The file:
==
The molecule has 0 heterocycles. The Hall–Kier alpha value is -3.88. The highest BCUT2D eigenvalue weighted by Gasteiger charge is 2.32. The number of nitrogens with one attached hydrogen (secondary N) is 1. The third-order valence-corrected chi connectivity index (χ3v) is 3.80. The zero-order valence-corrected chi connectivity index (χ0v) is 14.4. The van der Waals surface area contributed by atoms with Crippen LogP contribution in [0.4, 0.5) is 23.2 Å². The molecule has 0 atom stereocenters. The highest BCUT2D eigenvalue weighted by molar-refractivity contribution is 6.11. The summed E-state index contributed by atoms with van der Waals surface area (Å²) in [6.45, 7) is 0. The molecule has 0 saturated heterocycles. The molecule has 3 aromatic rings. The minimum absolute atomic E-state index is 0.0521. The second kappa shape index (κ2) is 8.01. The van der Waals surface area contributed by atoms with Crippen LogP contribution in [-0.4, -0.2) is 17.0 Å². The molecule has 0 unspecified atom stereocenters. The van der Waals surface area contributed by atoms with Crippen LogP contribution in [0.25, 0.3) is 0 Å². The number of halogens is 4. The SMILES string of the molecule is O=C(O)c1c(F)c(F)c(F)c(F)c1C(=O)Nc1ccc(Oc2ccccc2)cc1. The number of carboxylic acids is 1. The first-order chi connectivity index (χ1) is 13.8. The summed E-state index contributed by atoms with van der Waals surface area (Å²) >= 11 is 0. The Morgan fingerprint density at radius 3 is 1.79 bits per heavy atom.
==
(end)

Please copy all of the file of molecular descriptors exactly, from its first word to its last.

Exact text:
The molecule has 0 heterocycles. The Hall–Kier alpha value is -3.88. The highest BCUT2D eigenvalue weighted by Gasteiger charge is 2.32. The number of nitrogens with one attached hydrogen (secondary N) is 1. The third-order valence-corrected chi connectivity index (χ3v) is 3.80. The zero-order valence-corrected chi connectivity index (χ0v) is 14.4. The van der Waals surface area contributed by atoms with Crippen LogP contribution in [0.4, 0.5) is 23.2 Å². The molecule has 0 atom stereocenters. The highest BCUT2D eigenvalue weighted by molar-refractivity contribution is 6.11. The summed E-state index contributed by atoms with van der Waals surface area (Å²) in [6.45, 7) is 0. The molecule has 0 saturated heterocycles. The molecule has 3 aromatic rings. The minimum absolute atomic E-state index is 0.0521. The second kappa shape index (κ2) is 8.01. The van der Waals surface area contributed by atoms with Crippen LogP contribution in [-0.4, -0.2) is 17.0 Å². The molecule has 0 unspecified atom stereocenters. The van der Waals surface area contributed by atoms with Crippen LogP contribution in [0.25, 0.3) is 0 Å². The number of halogens is 4. The SMILES string of the molecule is O=C(O)c1c(F)c(F)c(F)c(F)c1C(=O)Nc1ccc(Oc2ccccc2)cc1. The number of carboxylic acids is 1. The first-order chi connectivity index (χ1) is 13.8. The summed E-state index contributed by atoms with van der Waals surface area (Å²) >= 11 is 0. The Morgan fingerprint density at radius 3 is 1.79 bits per heavy atom.